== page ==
To help our patients have a greater understanding of the cosmetic and restorative dental treatments available, we have included below a list of the most frequently asked questions we receive from our patients.
Q. What are wisdom teeth?
A. They're the last teeth to erupt in the back of your mouth. Usually, they erupt between the ages of 17 and 25. Occasionally though, they find their way our much later than that; some never erupt at all.
Thanks to evolution, we're evolving into the proud ownership of smaller jaws; unfortunately our teeth aren't quite keeping pace. Most of our jaws only have room for 28 teeth, but we may have 32.
Basically, this means that the last teeth to erupt, which are the wisdom teeth, have nowhere to go if there's not enough room remaining.
Q. What's the best way to prevent gum disease?
A. Conscientious removal of plaque by flossing, brushing and regular professional cleaning will minimise your risk of gum disease.
However, there are other factors that can affect the health of your gums, such as stress, diabetes, genetics, smoking, and pregnancy.
Q. What happens if I just ignore getting my teeth cleaned?
A. As the plaque and calculus accumulate, the periodontal disease continues. Supporting tissues around the teeth (gums, periodontal ligaments, bone) are lost.
Periodontal pockets form which trap additional plaque. Bad breath often accompanies this condition. Once the bone that supports the teeth is lost, it will not re-grow without surgical intervention.
Q. What is periodontal disease?
A. Periodontal disease is caused by the bacteria found in plaque. If plaque is not regularly removed, it calcifies into a rough, porous deposit called calculus, or tartar. By products from bacterial metabolism within the tartar irritate the gums, making them red, tender, swollen and more prone to bleed.
Eventually, the supporting periodontal structures begin to breakdown. The result of this slow process is tissue loss, bone loss and eventual tooth loss.
Q. What does periodontal treatment involve?
A. In the earlier states of gum disease (what we would term mild to moderate periodontitis), most treatment involves scaling and root planning. The procedure aims at removing plaque and calculus from the surface of the tooth adjacent to gum tissue.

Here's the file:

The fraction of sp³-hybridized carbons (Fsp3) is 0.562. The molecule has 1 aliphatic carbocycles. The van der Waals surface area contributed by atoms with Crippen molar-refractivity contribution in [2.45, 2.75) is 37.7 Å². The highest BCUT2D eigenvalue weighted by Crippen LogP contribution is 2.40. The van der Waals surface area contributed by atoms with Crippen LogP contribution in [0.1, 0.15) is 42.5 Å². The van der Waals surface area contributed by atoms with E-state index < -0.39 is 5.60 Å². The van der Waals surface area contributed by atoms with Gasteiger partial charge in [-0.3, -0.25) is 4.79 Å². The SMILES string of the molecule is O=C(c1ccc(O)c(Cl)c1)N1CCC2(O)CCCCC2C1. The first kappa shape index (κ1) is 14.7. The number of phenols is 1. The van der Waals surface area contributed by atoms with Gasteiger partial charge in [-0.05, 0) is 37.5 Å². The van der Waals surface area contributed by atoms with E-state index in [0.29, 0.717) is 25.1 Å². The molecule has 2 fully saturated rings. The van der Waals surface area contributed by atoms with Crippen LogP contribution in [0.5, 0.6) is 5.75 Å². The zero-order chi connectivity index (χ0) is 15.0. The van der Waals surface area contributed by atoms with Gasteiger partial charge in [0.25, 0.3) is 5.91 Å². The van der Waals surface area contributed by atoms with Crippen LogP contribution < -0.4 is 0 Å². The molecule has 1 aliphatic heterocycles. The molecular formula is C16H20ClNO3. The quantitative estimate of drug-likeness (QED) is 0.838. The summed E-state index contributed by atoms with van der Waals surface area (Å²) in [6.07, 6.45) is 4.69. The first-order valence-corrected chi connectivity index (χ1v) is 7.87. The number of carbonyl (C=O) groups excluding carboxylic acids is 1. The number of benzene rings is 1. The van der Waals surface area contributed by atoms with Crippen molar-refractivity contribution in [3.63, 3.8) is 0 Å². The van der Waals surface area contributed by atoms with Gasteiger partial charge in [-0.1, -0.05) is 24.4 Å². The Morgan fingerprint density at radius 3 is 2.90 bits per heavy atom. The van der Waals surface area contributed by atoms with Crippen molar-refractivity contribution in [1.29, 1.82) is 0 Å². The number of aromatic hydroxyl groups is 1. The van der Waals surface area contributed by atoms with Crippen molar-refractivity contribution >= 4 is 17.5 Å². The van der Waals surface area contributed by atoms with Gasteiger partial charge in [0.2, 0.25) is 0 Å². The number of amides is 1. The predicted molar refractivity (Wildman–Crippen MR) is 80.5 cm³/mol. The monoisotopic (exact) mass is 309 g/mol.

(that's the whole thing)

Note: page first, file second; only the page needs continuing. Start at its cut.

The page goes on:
The periodontal pockets around the tooth are cleansed and all affected root surfaces are decontaminated. In the majority of early gum disease cases, treatment entails improved home care techniques and scaling and root planning carried out by our dentists & hygienist.
More advanced cases may require surgical treatment.
Q. While biting hard food I broke one of my teeth. What should I do?
A. If you are not in any pain then call us as soon as possible and make an appointment, but try and keep the tooth as clean as possible and avoid biting hard on that tooth. If you have pain, then you will need to arrange an emergency appointment to see us.
Q. When a tooth is pushed out of position what should I do?
A. Attempt to reposition the tooth to its normal alignment using very light finger pressure, but do not force the tooth. Bite down to keep the tooth from moving. Your dentist may splint the tooth in place to the two healthy teeth next to the loose tooth.
Q. My tooth was knocked out, how soon should I see a dentist?
A. Immediately. Getting to a dentist within 30 minutes can make the difference between saving and losing a tooth. When a tooth is knocked out:
- Immediately call us for an emergency appointment.
- Handle the tooth by the crown, not the root. Touching the root (the part of the tooth below the gum) can damage cells necessary for bone reattachment.
- Gently rinse the tooth in milk to remove dirt. Do not scrub.
- Place the clean tooth in your mouth between the cheek and the gum to keep it moist. It is important not to let the tooth dry out.